Good Co Driver

How to be a good co-driver: The Do’s and Don’ts of a Co-Driver

When riding in a car, many people would prefer to be the passenger rather than the driver. However, many passengers are unaware of how to act in the role or how to convey it successfully or how to be a good co-driver.

You might be astonished to learn that you are capable of or have done things that are potentially dangerous to the driver. One of the reasons passengers are oblivious of their unpleasant behaviour is that no one, including the driver, dares to call it out.

However, if we continue to ignore poor passenger behaviour, they will believe they are correct since no one has warned them otherwise. That is why in this article, we would discuss the Dos and Don’ts of a co-driver.

Read on to learn about some of the points that should be kept in mind while travelling, since this is how your drivers will respect you:

Do not distract the driver

It’s important to remember that not all drivers are adept at multitasking. Some of them are only capable of concentrating on one task at a time. You are doing your driver a huge favour by speaking quietly or wearing an earpiece while using your smartphone.

Hearing your conversation may cause your driver to become inattentive. It’s advised not to take phone calls while driving unless it’s truly a life or death situation. Once you’ve arrived at your location, you can begin returning missed calls.

You should also not do any unnecessary things that cause your driver to lose attention, and that might cause an accident.

Assist the driver

A good passenger supports the driver by assisting him through difficult situations. It would be beneficial if you were continually on the alert for anything that the driver might not see or detect straight away. Helping him park in tight spaces, alerting him to a hazardous motorist behind him, or assisting him with toll fees preparation will be very appreciated.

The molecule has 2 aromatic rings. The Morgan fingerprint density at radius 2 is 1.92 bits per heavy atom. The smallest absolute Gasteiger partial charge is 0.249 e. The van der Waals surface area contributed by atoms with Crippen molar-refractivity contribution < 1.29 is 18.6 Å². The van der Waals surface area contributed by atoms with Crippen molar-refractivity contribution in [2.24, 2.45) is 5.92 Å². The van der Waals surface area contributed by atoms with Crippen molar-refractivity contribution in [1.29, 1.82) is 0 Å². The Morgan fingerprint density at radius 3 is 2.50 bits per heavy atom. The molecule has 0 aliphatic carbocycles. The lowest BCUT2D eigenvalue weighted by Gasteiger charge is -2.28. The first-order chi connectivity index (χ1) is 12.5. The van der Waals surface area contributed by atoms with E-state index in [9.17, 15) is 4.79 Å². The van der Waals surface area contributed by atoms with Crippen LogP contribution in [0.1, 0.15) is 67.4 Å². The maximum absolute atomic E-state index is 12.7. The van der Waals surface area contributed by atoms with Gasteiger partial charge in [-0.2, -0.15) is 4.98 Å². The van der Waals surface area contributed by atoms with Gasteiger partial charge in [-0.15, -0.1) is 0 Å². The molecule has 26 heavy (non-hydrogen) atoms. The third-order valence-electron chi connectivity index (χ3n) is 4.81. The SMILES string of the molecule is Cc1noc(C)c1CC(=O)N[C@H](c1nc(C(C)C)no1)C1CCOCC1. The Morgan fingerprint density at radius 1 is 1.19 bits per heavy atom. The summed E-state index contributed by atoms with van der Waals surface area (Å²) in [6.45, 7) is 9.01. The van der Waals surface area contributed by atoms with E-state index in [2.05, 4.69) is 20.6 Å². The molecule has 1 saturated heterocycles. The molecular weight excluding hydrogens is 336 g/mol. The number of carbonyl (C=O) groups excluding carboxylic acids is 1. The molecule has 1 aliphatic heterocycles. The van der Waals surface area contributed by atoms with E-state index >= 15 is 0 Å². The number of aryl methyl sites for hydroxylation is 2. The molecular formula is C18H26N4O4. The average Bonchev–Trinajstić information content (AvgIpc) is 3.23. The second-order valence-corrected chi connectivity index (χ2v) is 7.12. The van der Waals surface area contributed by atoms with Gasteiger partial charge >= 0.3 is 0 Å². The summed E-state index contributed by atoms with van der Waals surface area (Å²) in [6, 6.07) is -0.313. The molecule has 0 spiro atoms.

You can also assist the driver with road navigation in the absence of a GPS by reading the map and walking outside to ask people for instructions.

Don’t be over-reactive

There is no point in doing so. Passengers getting terrified on the road is understandable, especially if the driver is in a tight place. If you find yourself in this situation, the rule of thumb is to never demonstrate your anxiety by shouting or raising your voice. Because this type of behaviour can make the drivers nervous and cause them to lose attention.

Overreacting in stressful situations isn’t helpful to the driver, and it can make things worse, so do everyone a favour and learn to regulate your emotions.

Don’t pass unnecessary comments

Did you know that many passengers are unaware that they have driven in the backseat at one time or another? Some people believe that being a backseat driver is acceptable, especially if you know the driver well. In actuality, you’ll irritate the driver and cause him to lose concentration on the road.

Unless you’ve driven before, you’ll never understand how irritating it can be when your co-drivers love to give you unwanted commentary on your driving abilities. It’s fine to provide suggestions, but directing the driver what to do is another issue.

Be a thoughtful traveller

Most drivers treat their cars as if they were their second home, which is why they take such good care of them. Huge gestures are not required, but if you are a regular passenger, it won’t hurt to show some concern for the vehicle.

Ensure the vehicle is not littered by not dropping food or drinks, and be mindful of your surroundings to avoid damage, dents, or scrapes.

Be a sensitive co-driver

Some passengers fall into this category, and most drivers remain silent when it comes to in sensitive individuals. You should also be compassionate enough to offer to shoulder a percentage of the expenses if you want to leave an impression with the driver or car owner.

Always note that if you share a ride with the driver virtually every day, it is not fair for the driver to bear all of the costs of fuel, tolls, and parking. Please don’t wait for the driver to request your half; it’s always better to be proactive and pay your share right away.

Don’t put your feet on Dashboard

It’s not only dangerous, but it’s also disgusting. This isn’t your average couch; it’s our prized car! Stay off the sprint with your stinky feet. No one likes it once you do that.

Don’t smoke or eat without permission